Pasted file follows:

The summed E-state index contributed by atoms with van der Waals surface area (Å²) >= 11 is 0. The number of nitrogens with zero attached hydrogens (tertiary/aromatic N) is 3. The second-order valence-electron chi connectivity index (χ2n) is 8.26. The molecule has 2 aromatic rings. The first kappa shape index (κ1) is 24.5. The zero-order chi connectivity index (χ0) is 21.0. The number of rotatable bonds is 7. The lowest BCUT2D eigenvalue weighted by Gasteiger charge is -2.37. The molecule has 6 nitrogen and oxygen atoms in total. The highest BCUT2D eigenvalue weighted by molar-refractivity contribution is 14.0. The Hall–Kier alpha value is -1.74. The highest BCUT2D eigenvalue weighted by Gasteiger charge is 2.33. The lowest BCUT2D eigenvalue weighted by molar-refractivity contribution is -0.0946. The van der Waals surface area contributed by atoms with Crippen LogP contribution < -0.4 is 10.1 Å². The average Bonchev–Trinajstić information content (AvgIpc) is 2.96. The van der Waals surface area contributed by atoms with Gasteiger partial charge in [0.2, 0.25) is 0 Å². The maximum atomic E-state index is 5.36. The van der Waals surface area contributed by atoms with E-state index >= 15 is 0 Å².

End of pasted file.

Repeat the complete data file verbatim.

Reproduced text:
The summed E-state index contributed by atoms with van der Waals surface area (Å²) >= 11 is 0. The number of nitrogens with zero attached hydrogens (tertiary/aromatic N) is 3. The second-order valence-electron chi connectivity index (χ2n) is 8.26. The molecule has 2 aromatic rings. The first kappa shape index (κ1) is 24.5. The zero-order chi connectivity index (χ0) is 21.0. The number of rotatable bonds is 7. The lowest BCUT2D eigenvalue weighted by Gasteiger charge is -2.37. The molecule has 6 nitrogen and oxygen atoms in total. The highest BCUT2D eigenvalue weighted by molar-refractivity contribution is 14.0. The Hall–Kier alpha value is -1.74. The highest BCUT2D eigenvalue weighted by Gasteiger charge is 2.33. The lowest BCUT2D eigenvalue weighted by molar-refractivity contribution is -0.0946. The van der Waals surface area contributed by atoms with Crippen LogP contribution < -0.4 is 10.1 Å². The average Bonchev–Trinajstić information content (AvgIpc) is 2.96. The van der Waals surface area contributed by atoms with Gasteiger partial charge in [0.2, 0.25) is 0 Å². The maximum atomic E-state index is 5.36. The van der Waals surface area contributed by atoms with E-state index >= 15 is 0 Å².